"What we are talking about are not open organizations or democratic structures, but something like a Communist Party or worse," said Seizaburo Sato, the deputy director of the National Graduate Institute of Policy Studies. "We are dealing with a dictatorship built around the person of one man."

Soka Gakkai officials describe their organization in very different terms. For them, it is akin to a liberation movement and is an ardent promoter of social activism and human rights. They often describe their group as Buddhism's first Protestant movement, since its excommunication by Nichiren Shoshu, a Japanese strain of the faith, in 1991. In a movement without priests, Ikeda is part evangelical leader and part Dale Carnegie, telling his flock that Buddhism contains the solutions to life's problems.

Soka Gakkai was founded in 1930 as a lay offshoot of Nichiren Shoshu by a schoolteacher and educational reformer, Tsunesaburo Makiguchi. Makiguchi was later imprisoned for criticizing Shintoism, Japan's official religion at the time. He died in jail in 1944. A follower, Josei Toda, undertook the rapid expansion of the movement after the war ended in 1945, taking advantage of the lifting of religious restrictions during the U.S. occupation. Ikeda succeeded Toda as Soka Gakkai's third leader.

There is little agreement about the implications of the group's rise. Certainly, in his 40 years at, or just behind, the helm of his organization, Ikeda has proved himself to be an organizational genius. Through the political party, Soka Gakkai retains the allegiance of nearly 8 million voters, placing it among the most powerful parties in Japan. For years, detractors have warned that Soka Gakkai's long-range ambition is to govern Japan indirectly through the New Komeito Party, allowing it to establish its strain of Buddhism as an official religion. Obuchi has faced criticism for the coalition. The powerful former secretary-general of his Liberal Democrats, Koichi Kato, called the alliance with New Komeito a political misjudgment and echoed other longtime critics with a warning against a religious party's taking over the state.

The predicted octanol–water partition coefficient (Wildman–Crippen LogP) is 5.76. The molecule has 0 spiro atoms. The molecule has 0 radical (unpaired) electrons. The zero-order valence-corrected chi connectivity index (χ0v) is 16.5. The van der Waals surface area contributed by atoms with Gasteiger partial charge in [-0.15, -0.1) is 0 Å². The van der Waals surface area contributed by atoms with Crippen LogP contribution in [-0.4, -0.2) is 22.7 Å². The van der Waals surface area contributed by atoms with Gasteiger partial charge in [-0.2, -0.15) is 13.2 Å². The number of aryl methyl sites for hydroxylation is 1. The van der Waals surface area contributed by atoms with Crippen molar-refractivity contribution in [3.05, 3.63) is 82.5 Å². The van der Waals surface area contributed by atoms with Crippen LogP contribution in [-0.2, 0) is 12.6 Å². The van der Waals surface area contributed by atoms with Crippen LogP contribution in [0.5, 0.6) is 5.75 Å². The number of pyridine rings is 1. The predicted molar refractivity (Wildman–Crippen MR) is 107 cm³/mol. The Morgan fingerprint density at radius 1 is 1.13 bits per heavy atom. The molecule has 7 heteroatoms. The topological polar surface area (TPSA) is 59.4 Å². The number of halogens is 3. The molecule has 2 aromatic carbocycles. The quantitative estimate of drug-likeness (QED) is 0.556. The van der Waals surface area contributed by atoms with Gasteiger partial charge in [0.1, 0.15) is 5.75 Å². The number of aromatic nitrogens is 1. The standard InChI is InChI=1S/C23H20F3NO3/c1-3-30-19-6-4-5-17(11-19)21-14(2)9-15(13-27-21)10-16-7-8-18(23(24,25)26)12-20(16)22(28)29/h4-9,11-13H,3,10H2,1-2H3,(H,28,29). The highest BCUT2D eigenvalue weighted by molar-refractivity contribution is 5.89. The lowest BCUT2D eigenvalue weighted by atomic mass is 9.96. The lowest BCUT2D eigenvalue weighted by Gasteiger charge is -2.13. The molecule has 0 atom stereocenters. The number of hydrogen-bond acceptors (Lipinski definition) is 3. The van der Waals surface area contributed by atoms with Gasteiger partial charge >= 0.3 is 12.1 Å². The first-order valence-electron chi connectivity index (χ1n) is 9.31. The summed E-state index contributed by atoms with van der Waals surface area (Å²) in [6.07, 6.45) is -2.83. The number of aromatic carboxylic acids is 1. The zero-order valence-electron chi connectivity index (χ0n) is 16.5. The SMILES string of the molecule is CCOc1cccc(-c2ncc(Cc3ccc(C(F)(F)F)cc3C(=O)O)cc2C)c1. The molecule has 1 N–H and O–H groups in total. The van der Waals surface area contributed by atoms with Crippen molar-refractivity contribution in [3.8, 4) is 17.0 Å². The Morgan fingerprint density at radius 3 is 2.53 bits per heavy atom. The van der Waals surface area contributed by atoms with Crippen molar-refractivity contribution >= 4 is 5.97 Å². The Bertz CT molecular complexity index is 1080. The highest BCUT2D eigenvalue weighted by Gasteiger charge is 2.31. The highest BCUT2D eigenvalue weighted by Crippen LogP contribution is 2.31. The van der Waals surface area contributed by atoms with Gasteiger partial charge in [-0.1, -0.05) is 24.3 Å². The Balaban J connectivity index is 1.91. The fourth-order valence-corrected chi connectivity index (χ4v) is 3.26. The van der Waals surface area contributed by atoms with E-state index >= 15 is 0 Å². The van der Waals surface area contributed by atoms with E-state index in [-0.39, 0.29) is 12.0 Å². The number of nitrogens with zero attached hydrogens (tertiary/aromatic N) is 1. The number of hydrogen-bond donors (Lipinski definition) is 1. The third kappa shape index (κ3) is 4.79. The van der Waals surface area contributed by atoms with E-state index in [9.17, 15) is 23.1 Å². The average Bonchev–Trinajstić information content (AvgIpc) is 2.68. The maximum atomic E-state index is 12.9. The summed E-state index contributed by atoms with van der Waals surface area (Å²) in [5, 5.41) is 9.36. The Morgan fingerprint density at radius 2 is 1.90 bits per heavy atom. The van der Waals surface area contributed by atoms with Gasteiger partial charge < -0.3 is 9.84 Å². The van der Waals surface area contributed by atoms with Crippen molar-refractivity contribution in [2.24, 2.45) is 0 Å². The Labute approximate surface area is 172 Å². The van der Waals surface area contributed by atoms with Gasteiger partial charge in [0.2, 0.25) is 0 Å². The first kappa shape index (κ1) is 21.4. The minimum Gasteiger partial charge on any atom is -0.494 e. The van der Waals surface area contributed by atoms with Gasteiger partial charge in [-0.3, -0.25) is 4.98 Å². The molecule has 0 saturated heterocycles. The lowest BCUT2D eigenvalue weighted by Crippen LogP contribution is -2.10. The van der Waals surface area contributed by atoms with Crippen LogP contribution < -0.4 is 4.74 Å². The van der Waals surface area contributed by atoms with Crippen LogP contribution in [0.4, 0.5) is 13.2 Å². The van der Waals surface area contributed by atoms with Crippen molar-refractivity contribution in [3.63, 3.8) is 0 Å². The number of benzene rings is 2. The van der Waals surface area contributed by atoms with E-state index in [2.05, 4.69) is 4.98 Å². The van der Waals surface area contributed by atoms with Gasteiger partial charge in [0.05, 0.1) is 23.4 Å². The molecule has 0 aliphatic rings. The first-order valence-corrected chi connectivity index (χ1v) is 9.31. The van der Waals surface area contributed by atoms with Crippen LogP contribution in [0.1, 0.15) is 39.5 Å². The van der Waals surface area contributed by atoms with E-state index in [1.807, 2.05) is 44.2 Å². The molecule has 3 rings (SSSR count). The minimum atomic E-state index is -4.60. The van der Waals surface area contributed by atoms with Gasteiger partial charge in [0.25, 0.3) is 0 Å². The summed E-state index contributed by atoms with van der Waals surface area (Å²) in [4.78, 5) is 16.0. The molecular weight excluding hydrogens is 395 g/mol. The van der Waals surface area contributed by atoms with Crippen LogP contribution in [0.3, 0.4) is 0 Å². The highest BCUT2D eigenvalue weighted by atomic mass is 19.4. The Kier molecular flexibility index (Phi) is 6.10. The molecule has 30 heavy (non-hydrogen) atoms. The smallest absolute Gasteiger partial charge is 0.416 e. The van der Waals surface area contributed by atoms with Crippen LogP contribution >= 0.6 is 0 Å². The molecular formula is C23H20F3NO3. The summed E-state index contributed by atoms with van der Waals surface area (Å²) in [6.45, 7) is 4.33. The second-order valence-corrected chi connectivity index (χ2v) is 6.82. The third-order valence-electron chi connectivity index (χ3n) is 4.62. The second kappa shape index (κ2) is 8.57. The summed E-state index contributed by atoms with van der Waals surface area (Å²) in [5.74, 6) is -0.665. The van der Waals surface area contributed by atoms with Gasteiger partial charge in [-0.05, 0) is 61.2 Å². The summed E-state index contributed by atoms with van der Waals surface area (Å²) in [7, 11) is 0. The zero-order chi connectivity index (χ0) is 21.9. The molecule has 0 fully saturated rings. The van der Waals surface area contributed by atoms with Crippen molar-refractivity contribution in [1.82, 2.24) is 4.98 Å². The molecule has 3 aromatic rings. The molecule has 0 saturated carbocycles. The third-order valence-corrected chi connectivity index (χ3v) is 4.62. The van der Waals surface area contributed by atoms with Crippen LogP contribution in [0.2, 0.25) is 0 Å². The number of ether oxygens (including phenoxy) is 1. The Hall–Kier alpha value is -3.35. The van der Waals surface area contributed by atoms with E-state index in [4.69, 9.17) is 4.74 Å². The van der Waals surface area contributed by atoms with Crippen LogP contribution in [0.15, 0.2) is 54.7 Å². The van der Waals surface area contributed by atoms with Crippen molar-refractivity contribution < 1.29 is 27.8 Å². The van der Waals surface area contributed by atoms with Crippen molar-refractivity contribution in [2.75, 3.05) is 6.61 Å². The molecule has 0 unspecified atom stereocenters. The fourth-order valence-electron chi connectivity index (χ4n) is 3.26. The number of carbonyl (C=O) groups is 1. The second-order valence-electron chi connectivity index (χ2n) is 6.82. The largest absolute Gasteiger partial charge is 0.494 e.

Soka Gakkai officials say they have no ambition to see their type of Buddhism declared a state religion. Soka Gakkai's main purpose is "to pursue peace as an ideal," said Akiya, the president. New Komeito was created to "give voice to those elements in Japanese society who are very much underrepresented." Soka Gakkai became involved in politics, officials said, to guard against the persecution of members and to protect religious freedom. Since then, in keeping with its lower-middle-class base, the group has consistently advocated increased social-welfare benefits.

Critics point to the words of Toda, who once wrote, "Politics and Buddha's law should merge." Current writings by Ikeda speak more ambiguously of "setting in motion our goal of achieving a victory of the people in the 21st century."